The FAA’s new stance on pilot fatigue will force a response from the European Union

Posted on 21. Jul, 2009 by in Featured

The inputs, from interested parties, for new Federal Aviation Regulations (FARs) on crew rest are due on 31 July. The Federal Aviation Administration’s (FAA) new stance on crew rest will force the European Union and the entire world via the International Air Transport Association (IATA) to also review regulations.
The European Cockpit Association is calling on the European Aviation Safety Agency to take action on pilot fatigue. Emirates Air near disaster in Melbourne will also bring pilot fatigue into sharper focus. Below are excerpts from an interview with the Captain:

“I had the flown the maximum in the last 30 days. One hundred hours in 28 days, it’s an Emirates rule,” he said.
“I’d flown 99 hours. You can fly 100 hours in a month. There a big difference in long-haul, nights, it’s a mix of everything.”
He said he had told ATSB investigators he had little sleep in the day before to the 10.30pm flight on Friday, March 20.
“This long-haul flying is really, really fatiguing. Really demanding on your body,” he said.
“When I did that take-off in Melbourne I had slept 3 1/2 hours in 24 hours.
“You feel sort of normal, abnormal.”

It now appears the cause of the incident was a weight number improperly typed into the aircrafts computer. It was a 200,000 pound error; the power settings for the engines and takeoff speeds were way off, figured for a much lighter aircraft.

A fatigued pilot relies on routine; when events move outside of the norm a fatigued pilot is more likely not to recognize the new situation or miss-interpret it. The Emirates crew did not recognize the huge disparity in weight that resulted in low power settings and airspeeds. Colgan Airs crew apparently miss-took a classic wing stall for a tail stall.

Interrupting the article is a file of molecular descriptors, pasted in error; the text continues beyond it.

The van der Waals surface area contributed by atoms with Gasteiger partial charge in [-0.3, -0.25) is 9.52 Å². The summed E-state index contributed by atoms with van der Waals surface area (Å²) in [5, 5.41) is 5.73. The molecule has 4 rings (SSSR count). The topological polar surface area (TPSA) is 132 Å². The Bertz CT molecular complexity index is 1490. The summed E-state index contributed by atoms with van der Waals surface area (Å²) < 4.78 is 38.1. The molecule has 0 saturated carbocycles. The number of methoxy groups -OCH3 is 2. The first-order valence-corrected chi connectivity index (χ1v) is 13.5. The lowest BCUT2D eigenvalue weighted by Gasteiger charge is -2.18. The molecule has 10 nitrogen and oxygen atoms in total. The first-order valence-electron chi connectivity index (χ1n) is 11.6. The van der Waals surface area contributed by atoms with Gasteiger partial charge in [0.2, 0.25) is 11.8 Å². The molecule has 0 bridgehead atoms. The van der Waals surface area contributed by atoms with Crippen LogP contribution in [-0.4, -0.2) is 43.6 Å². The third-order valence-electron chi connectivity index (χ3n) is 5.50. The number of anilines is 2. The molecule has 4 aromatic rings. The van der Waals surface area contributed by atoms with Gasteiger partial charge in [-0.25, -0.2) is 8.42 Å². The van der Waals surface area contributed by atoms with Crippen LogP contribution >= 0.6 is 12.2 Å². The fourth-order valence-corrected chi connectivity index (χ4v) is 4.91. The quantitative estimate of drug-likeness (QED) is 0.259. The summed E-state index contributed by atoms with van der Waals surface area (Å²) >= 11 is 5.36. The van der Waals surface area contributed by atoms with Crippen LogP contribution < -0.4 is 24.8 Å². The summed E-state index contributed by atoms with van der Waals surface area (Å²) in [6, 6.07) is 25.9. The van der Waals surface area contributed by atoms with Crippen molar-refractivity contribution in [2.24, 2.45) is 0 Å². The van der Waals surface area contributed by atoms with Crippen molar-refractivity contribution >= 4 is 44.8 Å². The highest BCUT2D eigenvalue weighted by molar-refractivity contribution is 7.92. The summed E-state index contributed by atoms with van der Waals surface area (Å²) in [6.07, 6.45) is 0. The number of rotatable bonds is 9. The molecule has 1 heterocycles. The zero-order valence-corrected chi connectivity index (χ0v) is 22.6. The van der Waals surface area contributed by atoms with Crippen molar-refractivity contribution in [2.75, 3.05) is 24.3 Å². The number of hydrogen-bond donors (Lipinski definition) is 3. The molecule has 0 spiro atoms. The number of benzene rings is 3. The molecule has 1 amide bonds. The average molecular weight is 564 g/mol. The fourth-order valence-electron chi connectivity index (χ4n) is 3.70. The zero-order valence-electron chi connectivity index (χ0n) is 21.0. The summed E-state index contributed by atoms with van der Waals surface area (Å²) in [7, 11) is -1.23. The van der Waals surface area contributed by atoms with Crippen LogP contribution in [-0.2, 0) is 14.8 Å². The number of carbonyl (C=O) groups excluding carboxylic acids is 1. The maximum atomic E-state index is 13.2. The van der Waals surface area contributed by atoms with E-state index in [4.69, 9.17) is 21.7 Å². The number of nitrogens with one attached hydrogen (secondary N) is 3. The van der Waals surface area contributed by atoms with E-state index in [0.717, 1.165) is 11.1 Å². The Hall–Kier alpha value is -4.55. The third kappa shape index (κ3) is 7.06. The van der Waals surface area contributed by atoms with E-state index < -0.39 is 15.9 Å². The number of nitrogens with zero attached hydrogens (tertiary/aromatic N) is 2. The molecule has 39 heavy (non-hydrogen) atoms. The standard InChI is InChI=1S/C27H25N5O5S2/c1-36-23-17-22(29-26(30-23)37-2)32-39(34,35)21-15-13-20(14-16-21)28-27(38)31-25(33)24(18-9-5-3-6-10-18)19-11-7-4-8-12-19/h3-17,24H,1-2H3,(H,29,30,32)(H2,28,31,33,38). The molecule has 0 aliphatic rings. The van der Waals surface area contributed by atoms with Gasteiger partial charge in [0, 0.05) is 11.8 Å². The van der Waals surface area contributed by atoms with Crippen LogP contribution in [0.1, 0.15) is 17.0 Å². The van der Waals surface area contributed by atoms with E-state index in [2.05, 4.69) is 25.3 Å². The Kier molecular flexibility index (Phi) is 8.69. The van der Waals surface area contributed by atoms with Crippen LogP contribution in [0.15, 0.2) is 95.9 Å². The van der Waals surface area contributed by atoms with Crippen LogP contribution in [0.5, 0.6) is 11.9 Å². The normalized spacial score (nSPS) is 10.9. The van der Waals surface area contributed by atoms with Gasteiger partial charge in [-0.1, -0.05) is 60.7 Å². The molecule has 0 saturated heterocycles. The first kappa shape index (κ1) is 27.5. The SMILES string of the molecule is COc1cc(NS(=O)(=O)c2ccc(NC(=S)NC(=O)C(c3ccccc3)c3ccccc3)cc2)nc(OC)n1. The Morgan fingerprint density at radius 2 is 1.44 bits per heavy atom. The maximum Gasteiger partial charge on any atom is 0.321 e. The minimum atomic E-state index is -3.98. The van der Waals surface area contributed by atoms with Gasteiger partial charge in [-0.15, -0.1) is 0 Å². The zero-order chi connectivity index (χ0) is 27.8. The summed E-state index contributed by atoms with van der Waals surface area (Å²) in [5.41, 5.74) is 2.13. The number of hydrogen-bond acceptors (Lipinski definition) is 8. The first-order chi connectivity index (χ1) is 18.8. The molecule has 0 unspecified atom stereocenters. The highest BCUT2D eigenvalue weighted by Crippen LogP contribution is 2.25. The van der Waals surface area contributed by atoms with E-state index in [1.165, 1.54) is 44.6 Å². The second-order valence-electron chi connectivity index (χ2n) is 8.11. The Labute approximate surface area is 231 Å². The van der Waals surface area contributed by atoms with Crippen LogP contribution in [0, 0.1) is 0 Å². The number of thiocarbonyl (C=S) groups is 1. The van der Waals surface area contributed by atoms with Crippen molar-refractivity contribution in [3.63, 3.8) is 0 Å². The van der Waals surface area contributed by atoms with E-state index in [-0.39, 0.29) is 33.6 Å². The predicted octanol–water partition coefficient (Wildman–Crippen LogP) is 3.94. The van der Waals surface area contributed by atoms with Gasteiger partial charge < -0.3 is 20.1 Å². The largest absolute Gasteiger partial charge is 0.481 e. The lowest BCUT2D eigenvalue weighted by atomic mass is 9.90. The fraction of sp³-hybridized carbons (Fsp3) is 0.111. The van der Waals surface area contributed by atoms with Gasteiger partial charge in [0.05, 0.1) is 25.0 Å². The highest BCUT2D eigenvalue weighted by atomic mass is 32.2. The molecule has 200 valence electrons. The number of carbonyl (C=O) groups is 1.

Crew fatigue will be the hot item for regulators; after 911 pilot contracts were gutted of their work rules in Chapter 11 Bankruptcy proceedings. It is now up to the agencies to fix it.

No Responses to “The FAA’s new stance on pilot fatigue will force a response from the European Union”

  1. Rick 21 July 2009 at 20:20 #

    I really applaud your taking a stand here, your logic, your presentation, and your passion for this issue. One standard I will continually adhere to, unless I seem some meaningful change, is to 100% avoid night flying. I continue to believe it’s a major contributor in these chain reaction events, especially when fatigue is coupled with it. Good job. I hope you have a wide audience with this.

  2. Chip 22 July 2009 at 07:42 #

    Night does make things harder because of the lack of visual cues. The US Navy loved the night, it shielded us from our enemies. And we knew most of the worlds air forces flew very little at night. I got more than my fair share, so did most Naval Aviators. I had 240 carrier landings on my first ship, the USS Midway, 100 were night. I think I remember each one individually.

    As a Landing Signal Officer we noticed the best approaches were flown on dark nasty nights. Nothing motivates like fear! When the full moon came out so did the senior bubba’s, we called it a Commanders moon.

    I fly a lot of nights on the line; but while flying mt light single I too avoid it. I’m older now and realize in aviation while you always hope for the best you have got to plan for the worst. An engine failure, when all you got is one, is significantly “complicated” if you can’t see anything.

    The most important lesson I learned while flying night traps on ships was, do it a lot! The longer the duration between night events the uglier the landing. Practice may not make perfect, but it sure does help. If pilot doesn’t do it a lot, especially if he/she is not instrument qualified, don’t do it at all or wait for the Comanders Moon.

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